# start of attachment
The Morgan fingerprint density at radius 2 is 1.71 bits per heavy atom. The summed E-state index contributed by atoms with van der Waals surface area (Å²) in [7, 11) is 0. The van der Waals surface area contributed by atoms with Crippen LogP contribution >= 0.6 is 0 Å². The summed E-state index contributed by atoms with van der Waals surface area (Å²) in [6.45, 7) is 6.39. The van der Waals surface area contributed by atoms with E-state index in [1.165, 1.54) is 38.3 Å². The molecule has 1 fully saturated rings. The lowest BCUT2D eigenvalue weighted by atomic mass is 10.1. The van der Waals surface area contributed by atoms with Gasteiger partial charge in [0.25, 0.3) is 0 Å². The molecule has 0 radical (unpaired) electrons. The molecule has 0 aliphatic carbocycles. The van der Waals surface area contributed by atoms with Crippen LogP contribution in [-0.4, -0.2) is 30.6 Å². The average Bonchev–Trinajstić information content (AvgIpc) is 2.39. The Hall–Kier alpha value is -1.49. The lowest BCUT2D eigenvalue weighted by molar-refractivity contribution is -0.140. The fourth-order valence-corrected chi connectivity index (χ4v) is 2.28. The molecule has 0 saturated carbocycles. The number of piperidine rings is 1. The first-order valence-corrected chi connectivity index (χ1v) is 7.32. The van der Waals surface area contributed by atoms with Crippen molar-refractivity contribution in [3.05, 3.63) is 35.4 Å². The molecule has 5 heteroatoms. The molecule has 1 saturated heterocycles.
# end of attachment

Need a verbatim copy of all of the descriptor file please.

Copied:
The Morgan fingerprint density at radius 2 is 1.71 bits per heavy atom. The summed E-state index contributed by atoms with van der Waals surface area (Å²) in [7, 11) is 0. The van der Waals surface area contributed by atoms with Crippen LogP contribution >= 0.6 is 0 Å². The summed E-state index contributed by atoms with van der Waals surface area (Å²) in [6.45, 7) is 6.39. The van der Waals surface area contributed by atoms with E-state index in [1.165, 1.54) is 38.3 Å². The molecule has 1 fully saturated rings. The lowest BCUT2D eigenvalue weighted by atomic mass is 10.1. The van der Waals surface area contributed by atoms with Gasteiger partial charge in [0.25, 0.3) is 0 Å². The molecule has 0 radical (unpaired) electrons. The molecule has 0 aliphatic carbocycles. The van der Waals surface area contributed by atoms with Crippen LogP contribution in [-0.4, -0.2) is 30.6 Å². The average Bonchev–Trinajstić information content (AvgIpc) is 2.39. The Hall–Kier alpha value is -1.49. The lowest BCUT2D eigenvalue weighted by molar-refractivity contribution is -0.140. The fourth-order valence-corrected chi connectivity index (χ4v) is 2.28. The molecule has 0 saturated carbocycles. The number of piperidine rings is 1. The first-order valence-corrected chi connectivity index (χ1v) is 7.32. The van der Waals surface area contributed by atoms with Crippen molar-refractivity contribution in [3.05, 3.63) is 35.4 Å². The molecule has 5 heteroatoms. The molecule has 1 saturated heterocycles.